Bethany just brought up the Tim Tebow Effect over at her site, which refreshed my memory and relates to a few subjects I have had floating around since vacation. There was a man with a clerical collar next to city hall in Saratoga Springs with a sign that read "Palestinians are God's Children, Too." Well, of course thy are, but out of a thousand good causes in the world, picking that one seems...hmmm, I was going to say dishonest, but in a big world I suppose God has called someone to care about it. It's just that the other 99% have called themselves to this ministry. It is nearly always less-than-honest. It trikes me that it fits the Tim Tebow effect. No one cares about the poor Palestinians. Dunno. Sure seems like a lot to me.
Similarly, the was a yard sign in Skaneateles that read "Hate Has No Home Here." My first reaction was Sure it does. A person might well think that thought quite innocently, and even admirably. And if someone had put that out 25 years ago, or 50, or 75, it might have had some edge to it, but most likely was put there by some nice person who was perhaps a little lecturing, but basically a good influence on us all. Yet in our current climate, pounding a sign into your lawn out by the road is rather pointed. It is accusing, and we're all pretty sure which way that accusation runs, aren't we?
Might it possibly be close to innocent, some kindly person who thinks fuzzily but means well, worried that it really is the other side which is descending into hate? Certainly. But we get into a continuum there of how much humility, self-criticism, and open-mindedness can be removed before we have to say "Y'know Gladys, this is evil." Nonviolent people who smile and speak in soft tones and are genuinely polite can still be evil. It's all very Screwtape Letters and The Great Divorce. When you put up the sign, or even if you are starting to bring it up early in every conversation, you are moving into different territory.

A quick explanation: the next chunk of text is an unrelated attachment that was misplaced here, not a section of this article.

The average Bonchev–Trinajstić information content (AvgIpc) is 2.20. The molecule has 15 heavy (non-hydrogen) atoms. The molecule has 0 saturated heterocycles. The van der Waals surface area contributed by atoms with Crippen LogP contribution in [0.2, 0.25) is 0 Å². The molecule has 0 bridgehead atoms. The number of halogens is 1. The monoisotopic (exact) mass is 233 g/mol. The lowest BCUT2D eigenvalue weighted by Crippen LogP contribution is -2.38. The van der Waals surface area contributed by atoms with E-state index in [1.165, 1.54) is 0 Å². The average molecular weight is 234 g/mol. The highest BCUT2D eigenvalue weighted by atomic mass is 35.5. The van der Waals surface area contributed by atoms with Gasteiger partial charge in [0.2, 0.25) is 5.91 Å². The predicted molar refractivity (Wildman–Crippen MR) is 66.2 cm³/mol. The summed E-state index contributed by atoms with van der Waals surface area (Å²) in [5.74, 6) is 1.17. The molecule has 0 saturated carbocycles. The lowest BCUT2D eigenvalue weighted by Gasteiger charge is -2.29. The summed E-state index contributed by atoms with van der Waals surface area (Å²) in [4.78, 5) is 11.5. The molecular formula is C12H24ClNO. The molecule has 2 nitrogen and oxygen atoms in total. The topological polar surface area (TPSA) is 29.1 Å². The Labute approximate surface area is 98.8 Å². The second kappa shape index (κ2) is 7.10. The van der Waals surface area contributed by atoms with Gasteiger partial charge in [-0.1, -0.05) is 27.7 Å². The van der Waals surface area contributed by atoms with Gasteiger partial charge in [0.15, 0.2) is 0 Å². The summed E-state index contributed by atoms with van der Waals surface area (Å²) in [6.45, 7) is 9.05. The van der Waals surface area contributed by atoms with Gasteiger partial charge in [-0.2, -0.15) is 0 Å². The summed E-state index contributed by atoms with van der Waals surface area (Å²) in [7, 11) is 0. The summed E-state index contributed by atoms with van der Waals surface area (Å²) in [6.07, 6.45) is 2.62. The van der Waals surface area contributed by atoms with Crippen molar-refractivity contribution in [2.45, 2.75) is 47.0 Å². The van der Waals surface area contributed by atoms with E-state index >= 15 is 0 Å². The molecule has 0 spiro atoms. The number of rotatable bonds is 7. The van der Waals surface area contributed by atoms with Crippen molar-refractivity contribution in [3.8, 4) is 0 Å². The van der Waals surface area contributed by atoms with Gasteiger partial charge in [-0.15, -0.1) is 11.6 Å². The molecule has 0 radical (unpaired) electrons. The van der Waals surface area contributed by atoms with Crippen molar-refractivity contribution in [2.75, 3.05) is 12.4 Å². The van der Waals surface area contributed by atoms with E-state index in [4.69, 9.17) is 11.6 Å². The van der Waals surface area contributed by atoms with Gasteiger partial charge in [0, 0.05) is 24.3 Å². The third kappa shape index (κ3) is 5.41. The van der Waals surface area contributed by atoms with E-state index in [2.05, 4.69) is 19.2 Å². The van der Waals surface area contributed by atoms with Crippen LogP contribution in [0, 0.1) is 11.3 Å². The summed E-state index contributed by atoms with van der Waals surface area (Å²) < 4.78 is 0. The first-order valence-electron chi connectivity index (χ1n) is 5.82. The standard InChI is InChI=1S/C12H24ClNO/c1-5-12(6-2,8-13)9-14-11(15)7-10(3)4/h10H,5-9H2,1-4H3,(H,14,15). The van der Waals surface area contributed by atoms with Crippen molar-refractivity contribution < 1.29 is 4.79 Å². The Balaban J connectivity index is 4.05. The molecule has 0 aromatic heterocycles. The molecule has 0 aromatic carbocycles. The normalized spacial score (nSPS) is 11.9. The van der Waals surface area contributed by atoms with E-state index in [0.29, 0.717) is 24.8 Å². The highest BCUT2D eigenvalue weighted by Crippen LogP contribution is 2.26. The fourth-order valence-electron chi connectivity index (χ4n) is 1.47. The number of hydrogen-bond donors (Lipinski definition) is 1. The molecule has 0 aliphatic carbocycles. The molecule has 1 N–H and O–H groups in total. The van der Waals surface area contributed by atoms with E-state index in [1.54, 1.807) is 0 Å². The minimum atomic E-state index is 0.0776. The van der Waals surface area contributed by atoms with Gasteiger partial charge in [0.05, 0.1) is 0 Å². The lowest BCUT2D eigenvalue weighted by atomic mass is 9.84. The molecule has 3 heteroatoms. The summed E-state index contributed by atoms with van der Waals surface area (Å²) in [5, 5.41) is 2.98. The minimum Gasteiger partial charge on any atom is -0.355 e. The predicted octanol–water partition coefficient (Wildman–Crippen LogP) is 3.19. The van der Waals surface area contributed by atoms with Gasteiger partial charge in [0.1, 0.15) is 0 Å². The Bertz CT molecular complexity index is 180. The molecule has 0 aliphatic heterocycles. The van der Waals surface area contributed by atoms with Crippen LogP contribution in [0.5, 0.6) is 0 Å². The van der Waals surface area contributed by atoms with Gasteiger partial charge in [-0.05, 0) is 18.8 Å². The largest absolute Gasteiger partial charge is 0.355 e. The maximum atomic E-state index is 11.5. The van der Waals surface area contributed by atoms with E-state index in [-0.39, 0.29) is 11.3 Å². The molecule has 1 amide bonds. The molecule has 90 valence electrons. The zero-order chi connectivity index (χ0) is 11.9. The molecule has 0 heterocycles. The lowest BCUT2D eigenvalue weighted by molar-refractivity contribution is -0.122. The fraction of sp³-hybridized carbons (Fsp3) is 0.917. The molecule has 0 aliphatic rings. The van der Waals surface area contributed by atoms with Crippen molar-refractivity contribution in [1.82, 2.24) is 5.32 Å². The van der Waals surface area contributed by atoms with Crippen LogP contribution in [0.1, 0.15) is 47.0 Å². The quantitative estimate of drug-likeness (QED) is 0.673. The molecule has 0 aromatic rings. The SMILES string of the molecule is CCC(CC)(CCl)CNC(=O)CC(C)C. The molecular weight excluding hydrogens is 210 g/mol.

The Methodists are going to split over gay marriage. Maybe next year. Those who believe in traditional marriage are now starting to push for it, seeing the writing on the wall, perhaps. It will be that or be forced to put up with practices they find unscriptural. For more congregational polities, this might be less of a problem, but Methodists historically try to keep doctrinally unified, everyone in the same boat. There is a natural "conservatism" that says don't change things, don't rock the boat, we can put up with things as they are, stick with the devil we know. This is now in tension with the "conservatism" of orthodox Christian teaching.
Both sides believe that one is listening to them. I could take a side on that, but I think I would be an intruder.